Released: 14th April
Seen: 21st April
It has been said before that there is only a finite number of stories that people draw from, things like the monomyth or Boy Meets Girl are simple little stories that end up applying to thousands of movies and books. One story that keeps being reused and influencing others is A Boy and His Dog, the 1969 story that is the basis for a large amount of apocalyptic fiction. Even just knowing the basic storyline (a boy and his dog walking through a nuclear wasteland, the journey help the boy grow) you’ll see it in places like Mad Max, Fallout and the Oscar-Nominated Love and Monsters.
Love and Monsters takes place in an alternate future where humans tried to blow up a meteor that was heading their way, but the fallout from that explosion accidentally turned almost every insect into a giant killer beast that destroyed about 95% of the population. One of those who survived is our hero, Joel (Dylan O’Brian) who is stuck in a colony with a bunch of people who only let him cook the minestrone and repair things. No one seems to trust him with a weapon, which makes sense because he’s not very good with them.
One day while calling around on a radio, Joel comes in contact with Aimee (Jessica Henwick) who is his ex-girlfriend and in another colony. Joel makes the wild decision to go onto the surface and make the dangerous trip to fine Aimee. On the way he’ll fight monsters, find a good dog who is good, make new friends and discover more about himself than he had ever known before.
If you played even 5 minutes of any Fallout game, Love and Monsters will feel so familiar to you because it is absolutely that (Yes, I compared this to the Boy and his Dog story from the 60s, Fallout’s a more popular reference point so I’m switching to that!). From fights against giant creatures to side quests with interesting characters to an over the top ending where the main character shows off the skills they’ve learned over the course of the adventure. It’s honestly a lot of fun to watch, and at a brisk hour and a half I can’t deny that this was enjoyable.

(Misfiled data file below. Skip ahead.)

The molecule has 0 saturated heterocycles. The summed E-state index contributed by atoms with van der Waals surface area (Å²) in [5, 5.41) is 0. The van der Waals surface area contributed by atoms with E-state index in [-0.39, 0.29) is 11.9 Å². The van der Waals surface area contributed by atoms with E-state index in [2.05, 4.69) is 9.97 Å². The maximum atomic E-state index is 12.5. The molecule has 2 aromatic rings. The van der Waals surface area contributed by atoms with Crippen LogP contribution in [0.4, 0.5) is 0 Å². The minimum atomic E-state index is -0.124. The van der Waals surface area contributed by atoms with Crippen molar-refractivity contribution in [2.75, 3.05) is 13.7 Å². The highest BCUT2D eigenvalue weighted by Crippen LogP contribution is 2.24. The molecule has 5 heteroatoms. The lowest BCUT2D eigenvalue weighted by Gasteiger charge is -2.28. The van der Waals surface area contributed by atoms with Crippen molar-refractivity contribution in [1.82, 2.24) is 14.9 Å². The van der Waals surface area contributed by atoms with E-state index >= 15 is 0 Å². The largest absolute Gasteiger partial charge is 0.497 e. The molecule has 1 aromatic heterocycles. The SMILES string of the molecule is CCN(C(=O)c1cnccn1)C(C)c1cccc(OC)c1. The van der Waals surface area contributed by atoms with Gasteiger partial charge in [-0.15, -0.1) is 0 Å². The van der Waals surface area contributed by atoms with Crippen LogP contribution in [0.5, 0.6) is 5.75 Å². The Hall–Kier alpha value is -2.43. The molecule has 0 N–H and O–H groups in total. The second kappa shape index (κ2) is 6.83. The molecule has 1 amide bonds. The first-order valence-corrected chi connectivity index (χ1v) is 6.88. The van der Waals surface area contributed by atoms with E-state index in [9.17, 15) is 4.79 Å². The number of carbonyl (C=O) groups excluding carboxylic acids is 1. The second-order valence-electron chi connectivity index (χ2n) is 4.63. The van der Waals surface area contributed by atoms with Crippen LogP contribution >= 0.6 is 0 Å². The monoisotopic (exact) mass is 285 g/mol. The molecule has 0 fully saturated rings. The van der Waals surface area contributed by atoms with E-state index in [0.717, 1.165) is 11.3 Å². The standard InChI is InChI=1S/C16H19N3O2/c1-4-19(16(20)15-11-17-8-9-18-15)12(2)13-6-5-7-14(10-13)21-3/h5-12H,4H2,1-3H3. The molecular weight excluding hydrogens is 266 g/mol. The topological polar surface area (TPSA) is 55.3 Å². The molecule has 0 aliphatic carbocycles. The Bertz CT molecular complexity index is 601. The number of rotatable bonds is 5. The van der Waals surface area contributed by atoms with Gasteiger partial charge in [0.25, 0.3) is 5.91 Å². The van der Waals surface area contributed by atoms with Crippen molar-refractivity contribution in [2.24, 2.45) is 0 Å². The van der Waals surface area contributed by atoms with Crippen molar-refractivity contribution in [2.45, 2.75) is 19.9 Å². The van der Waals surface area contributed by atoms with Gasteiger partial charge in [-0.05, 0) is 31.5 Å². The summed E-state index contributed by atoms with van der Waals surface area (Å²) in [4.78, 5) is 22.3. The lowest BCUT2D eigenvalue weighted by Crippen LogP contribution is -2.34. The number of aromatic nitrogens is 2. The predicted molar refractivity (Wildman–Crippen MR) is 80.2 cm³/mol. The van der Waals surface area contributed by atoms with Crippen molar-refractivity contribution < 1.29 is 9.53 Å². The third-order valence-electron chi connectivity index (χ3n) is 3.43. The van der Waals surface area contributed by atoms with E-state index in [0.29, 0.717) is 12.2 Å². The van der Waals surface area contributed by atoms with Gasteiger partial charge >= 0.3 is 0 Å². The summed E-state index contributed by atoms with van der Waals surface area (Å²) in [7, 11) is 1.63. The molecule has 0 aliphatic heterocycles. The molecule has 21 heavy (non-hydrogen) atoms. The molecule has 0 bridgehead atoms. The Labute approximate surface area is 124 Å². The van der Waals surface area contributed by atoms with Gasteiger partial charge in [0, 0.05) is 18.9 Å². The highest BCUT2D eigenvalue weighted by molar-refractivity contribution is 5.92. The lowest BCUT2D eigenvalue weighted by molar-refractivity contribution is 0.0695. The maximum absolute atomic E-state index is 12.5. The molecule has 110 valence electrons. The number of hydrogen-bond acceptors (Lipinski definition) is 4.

It helps that Dylan O’Brian is a pretty great lead, able to mix the sympathetic with the comedic pretty well and actually carry most of Love and Monsters on his own with nothing to work with except a dog or a legless robot. You really root for him to survive, the little moments where he runs into someone (including a pretty great Michael Rooker cameo) really give you hope that he’s going to make it through.
The danger also feels visceral thanks to the fantastic effect work, the thing that made Love and Monsters an Oscar Nominee. The designs of all the creatures look stunning, brought to life with a great combo of practical puppets and digital work that makes for some truly exhilarating sequences. They manage to make these creatures blend into the world they’ve created in a way that’s believable, they blend into the world so well that you never really think about it (unless you’re forced to think about it in order to explain how good it is so that its award nomination can be justified).
Love and Monsters is certainly not going for anything hard-edged or complex, it’s a simple adventure story with a simple goal and a pretty easy to follow ending. It’s obviously aimed more at a family level, kind of like a kid’s first sci-fi story, and it nails that. Most of the characters, with the exception of our lead, are kind of single-dimensional characters that could get boring after a while. Luckily we’re with them for such a short amount of time that you don’t really get tired of them, though I can’t really call them memorable. Even the brief appearance by Michael Rooker is only memorable because it’s Michael Rooker, he’s impossible to ignore.
On the whole, Love and Monsters is good fun with a charming lead and some genuinely fantastic effects work. Might not be a classic by any standards but it’s a solid way to introduce a new generation to dystopian fiction, something they’ll need to get used to since they’ll soon be living in their own apocalyptic dystopia.